Sunday 22 May 2011

Sense from St Vincent

An article in yesterday's Guardian could be the beginning of Vince Cable's rehabilitation. For me the key paragraph is:

"We are actually a poorer country , mainly because of the banking crash, the recession that followed it and partly due to the squeeze we are under due to the changing balance of the world economy. Britain is no longer one of the world's price setters."

Thankfully no more moaning mantra about "the mess left by Labour" (although both Nick Clegg and Liberal Democrat News are still churning this out.)

This change of emphasis, from petty point scoring about the recent past to an awareness of the present realities, is to be welcomed. It is not the case that, even with the application of sensible Keynesian policies, the right "touch of the tiller" will restore prosperity as it was. Through the changing balance of the World's economies we are on the verge of economic changes as fundamental as the agrarian and industrial revolutions were in their own time.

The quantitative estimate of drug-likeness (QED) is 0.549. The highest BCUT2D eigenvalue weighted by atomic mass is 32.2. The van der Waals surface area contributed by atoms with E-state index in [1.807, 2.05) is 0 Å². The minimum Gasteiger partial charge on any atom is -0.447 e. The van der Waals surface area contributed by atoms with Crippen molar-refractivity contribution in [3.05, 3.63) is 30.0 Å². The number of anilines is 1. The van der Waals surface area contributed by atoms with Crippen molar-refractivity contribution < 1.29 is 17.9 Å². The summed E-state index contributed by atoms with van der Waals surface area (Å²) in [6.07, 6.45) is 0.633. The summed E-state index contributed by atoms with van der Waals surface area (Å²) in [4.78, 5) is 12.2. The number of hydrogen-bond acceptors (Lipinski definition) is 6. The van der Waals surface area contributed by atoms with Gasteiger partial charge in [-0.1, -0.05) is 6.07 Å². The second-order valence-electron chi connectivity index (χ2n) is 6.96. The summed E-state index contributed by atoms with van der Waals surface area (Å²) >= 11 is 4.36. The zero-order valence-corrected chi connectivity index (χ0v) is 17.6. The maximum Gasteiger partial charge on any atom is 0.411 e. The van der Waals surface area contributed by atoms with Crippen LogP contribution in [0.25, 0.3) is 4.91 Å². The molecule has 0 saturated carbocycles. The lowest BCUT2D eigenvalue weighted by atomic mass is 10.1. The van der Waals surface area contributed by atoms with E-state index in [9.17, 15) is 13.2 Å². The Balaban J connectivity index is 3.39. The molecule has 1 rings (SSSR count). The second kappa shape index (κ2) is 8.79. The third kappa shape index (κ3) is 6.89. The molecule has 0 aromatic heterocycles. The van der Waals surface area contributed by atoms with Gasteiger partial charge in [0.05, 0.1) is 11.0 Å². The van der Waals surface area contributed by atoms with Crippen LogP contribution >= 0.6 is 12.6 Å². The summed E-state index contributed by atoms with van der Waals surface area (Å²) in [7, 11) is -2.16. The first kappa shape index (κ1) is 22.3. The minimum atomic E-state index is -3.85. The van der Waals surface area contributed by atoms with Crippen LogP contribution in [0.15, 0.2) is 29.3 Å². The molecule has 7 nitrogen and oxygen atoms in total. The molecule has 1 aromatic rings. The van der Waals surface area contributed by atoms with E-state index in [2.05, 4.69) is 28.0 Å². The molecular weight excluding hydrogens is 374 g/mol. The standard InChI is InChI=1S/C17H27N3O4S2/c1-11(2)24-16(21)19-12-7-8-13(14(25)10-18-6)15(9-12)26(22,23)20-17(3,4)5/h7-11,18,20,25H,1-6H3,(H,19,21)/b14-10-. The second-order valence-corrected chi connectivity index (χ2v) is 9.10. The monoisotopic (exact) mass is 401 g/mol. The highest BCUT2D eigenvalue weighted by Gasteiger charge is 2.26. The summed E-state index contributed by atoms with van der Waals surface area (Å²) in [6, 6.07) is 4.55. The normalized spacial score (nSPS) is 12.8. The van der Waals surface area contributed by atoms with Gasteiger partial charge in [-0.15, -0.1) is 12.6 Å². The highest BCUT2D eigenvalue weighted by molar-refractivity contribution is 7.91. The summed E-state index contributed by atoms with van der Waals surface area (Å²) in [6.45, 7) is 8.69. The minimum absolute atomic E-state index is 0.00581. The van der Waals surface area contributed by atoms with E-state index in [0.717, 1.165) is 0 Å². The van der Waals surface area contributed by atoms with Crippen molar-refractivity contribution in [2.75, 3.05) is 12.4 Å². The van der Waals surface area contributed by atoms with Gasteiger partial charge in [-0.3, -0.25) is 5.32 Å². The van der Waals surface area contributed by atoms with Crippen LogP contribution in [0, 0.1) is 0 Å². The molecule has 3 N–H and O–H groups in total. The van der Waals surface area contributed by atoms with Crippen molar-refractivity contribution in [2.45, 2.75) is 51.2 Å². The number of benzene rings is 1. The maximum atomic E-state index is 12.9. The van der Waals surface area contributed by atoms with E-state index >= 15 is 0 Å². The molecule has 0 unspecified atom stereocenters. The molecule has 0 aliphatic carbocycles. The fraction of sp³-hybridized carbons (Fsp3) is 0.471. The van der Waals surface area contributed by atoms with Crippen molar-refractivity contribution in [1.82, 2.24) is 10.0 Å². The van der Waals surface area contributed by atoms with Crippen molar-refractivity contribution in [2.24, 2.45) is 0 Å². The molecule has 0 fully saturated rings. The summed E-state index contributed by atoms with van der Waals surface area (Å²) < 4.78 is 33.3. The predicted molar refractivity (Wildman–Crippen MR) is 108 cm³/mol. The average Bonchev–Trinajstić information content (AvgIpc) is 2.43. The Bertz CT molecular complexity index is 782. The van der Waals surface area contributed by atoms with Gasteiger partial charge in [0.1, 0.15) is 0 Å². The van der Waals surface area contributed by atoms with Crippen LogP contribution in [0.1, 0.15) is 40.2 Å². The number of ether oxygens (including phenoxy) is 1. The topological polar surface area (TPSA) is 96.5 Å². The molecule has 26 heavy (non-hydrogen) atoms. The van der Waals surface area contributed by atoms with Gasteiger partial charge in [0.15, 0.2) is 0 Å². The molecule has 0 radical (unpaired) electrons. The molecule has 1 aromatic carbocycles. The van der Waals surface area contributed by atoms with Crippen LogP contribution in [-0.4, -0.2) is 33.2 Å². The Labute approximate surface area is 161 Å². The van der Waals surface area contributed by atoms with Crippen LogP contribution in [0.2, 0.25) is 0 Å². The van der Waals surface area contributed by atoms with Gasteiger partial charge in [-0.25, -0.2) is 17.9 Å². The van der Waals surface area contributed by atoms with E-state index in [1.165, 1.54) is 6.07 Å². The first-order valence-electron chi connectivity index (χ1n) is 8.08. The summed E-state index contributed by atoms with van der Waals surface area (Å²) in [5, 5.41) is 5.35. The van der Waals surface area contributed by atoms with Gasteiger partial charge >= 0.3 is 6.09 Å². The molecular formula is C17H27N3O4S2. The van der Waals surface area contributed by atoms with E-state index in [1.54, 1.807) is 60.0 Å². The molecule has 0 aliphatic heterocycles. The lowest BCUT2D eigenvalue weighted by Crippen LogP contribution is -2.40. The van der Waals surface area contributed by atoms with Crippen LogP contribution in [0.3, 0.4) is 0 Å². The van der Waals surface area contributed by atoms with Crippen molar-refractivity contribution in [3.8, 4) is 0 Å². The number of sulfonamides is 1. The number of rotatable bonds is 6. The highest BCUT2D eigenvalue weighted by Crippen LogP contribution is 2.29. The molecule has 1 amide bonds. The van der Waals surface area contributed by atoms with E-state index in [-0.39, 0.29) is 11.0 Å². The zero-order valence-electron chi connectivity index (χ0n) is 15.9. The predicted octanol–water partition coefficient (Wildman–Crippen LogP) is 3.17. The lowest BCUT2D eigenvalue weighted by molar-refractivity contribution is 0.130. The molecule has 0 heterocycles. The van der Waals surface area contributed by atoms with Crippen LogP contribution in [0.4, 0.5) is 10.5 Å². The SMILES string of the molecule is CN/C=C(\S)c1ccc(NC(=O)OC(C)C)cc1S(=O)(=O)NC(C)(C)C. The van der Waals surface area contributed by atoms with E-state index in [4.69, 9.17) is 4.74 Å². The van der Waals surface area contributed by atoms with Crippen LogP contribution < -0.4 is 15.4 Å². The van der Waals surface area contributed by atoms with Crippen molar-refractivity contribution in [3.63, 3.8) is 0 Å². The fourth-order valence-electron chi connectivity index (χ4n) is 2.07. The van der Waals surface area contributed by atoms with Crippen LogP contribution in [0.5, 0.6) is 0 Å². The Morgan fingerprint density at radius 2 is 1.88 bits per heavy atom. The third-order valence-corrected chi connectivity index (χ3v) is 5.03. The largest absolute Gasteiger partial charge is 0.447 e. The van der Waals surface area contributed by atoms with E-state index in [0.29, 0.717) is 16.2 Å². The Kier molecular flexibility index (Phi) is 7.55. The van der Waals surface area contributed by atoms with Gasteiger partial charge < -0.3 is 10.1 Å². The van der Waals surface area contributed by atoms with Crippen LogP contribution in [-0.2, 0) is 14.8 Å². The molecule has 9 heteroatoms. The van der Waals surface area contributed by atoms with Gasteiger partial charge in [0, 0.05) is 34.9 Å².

Essentially we need to redefine prosperity. A look at Tim Jackson's "Prosperity without Growth" (Earthscan 2009) would be a good start, followed by an examination of what makes a happier society, via, of course, Wilkinson and Pickett's "The Spirit Level" (Penguin 2010)

I've read somewhere recently that the UK economy has now shrunk back to the level it was in 2007. Why is that a cause for "shock horror"? I had a very comfortable standard of living in 2007 (and in 1997 and 1987 come to that)and so did the overwhelming majority of others in the UK. The per capita income in the UK is around £22 000. That's per man, woman and child, including the babies, or £88 000 for a family of four if it were evenly shared out. Of course it is not shared out absolutely evenly, and few would want it to be, but more generosity from the haves would mean that the have nots could live a life of dignity, and there's still be plenty left over for us to contribute 0.7% of GNP to Third World development.

Our political debate has not even begun to examine these issues: Vince's realism is a small step in the right direction.

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